Are Your Workers Subject to Minimum Wage?
For Florida employers, there are many things to consider when choosing an employee. Are they a good fit? Do they have the training and skills needed to get the job done? Will they stick around long enough to make all the lost time and training worth the investment? Among the questions many employers ask is, will this employee be subject to minimum wage?
For small businesses in south Florida, the best way to understand your rights and obligations is to consult an employment law attorney near you. Consider the following pointers when deciding how and when to pay employees minimum wage or overtime.
Does Federal Minimum Wage Apply to your Business?
As a threshold matter, it’s important to figure out if your business meets the criteria for minimum wage laws to apply. If gross annual revenue is under $500,000 or you do not participate in interstate commerce, you may be okay paying below the minimum wage. But beware, “interstate commerce” has been broadly interpreted by courts. Just because you have a location in a single place and don’t physically leave the state, if you sell online or ship items to other states, there is a chance you may be subject to minimum wage requirements.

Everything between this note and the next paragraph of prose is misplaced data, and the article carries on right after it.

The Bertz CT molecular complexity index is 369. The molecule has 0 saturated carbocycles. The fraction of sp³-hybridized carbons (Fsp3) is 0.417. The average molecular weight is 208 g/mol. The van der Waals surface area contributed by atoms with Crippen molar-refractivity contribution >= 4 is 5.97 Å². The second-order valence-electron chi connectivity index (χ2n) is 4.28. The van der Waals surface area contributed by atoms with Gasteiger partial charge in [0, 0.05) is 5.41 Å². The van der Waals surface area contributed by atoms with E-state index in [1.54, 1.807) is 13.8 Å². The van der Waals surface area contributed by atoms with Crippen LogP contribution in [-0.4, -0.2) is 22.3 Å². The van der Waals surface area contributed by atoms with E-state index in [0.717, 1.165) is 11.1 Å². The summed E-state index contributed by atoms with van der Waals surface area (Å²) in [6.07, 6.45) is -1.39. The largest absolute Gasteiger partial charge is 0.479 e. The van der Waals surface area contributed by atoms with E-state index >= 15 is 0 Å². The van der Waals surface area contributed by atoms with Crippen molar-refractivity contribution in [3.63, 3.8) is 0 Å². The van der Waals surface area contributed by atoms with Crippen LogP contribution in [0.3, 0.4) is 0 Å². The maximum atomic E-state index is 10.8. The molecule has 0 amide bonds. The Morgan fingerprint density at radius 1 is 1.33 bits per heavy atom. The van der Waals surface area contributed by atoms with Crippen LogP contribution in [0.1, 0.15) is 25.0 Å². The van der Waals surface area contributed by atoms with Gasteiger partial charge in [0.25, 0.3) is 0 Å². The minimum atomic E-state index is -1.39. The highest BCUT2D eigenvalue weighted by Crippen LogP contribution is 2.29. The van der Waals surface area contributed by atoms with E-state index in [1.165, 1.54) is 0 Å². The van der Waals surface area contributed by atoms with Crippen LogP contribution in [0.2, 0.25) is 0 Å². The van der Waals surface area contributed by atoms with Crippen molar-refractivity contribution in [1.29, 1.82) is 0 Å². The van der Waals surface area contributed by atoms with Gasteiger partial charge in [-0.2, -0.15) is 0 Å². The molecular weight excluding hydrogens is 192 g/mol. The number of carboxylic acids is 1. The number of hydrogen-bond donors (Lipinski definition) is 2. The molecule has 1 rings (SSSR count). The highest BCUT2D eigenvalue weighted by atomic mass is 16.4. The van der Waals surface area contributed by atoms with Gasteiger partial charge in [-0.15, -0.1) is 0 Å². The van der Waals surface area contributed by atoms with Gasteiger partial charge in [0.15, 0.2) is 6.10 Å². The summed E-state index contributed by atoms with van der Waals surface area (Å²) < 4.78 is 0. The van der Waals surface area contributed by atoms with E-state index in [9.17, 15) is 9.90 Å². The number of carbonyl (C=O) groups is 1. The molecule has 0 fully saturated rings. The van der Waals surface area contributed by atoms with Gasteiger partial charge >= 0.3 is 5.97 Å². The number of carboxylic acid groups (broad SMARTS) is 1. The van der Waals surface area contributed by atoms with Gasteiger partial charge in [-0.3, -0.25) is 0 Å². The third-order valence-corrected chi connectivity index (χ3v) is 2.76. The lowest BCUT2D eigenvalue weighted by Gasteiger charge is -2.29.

Who Gets Minimum Wage?
Beginning January 1, 2020, the minimum wage in Florida is increasing to $8.65 per hour. Employers must post the appropriate updated signage listing this information. For workers who receive tips as a substantial part of their compensation, the new tip wage has been increased to $5.54 per hour.
Exceptions to Minimum Wage
There are a number of exceptions to the minimum wage rule. If you run a small business, it’s a good idea to figure out if your employees are exempt from the rule or not. Here are just some of the examples of exempt workers who do not fall under the federal minimum wage guidelines:
Full-time students working in certain retail and hospitality jobs. They are entitled to no less than 85% of minimum wage. These student workers may not work more than 20 hours each week during school and 40 hours per week when school is not in session. As an employer, you will need to obtain permission from the U.S. Department of Labor if you wish to pay workers through this exception.
Certain executives and administrative workers. This commonly used exception applies to skilled professionals who are paid a salary. Generally, these professionals make enough that it’s not a consideration. But if they are working significant hours, there is a chance that their hourly wage would be less than the allowable minimum. Nevertheless, if they truly meet the exception, then this won’t be a problem.
Sales and Commission Workers. If your employees receive most of their income from commissions and sales activities, they are likely exempt from the federal rule as well.
Answers are Easy to Find
There is good news for south Florida business owners who need help interpreting the panoply of state and federal rules and regulations applicable to small business. The West Palm Beach labor & employment attorneys of Pincus & Currier, LLP are here to help. Our customized employer counseling services are designed to help you make the right decision before a mistake is made. Give our firm a call today and find out how we can help.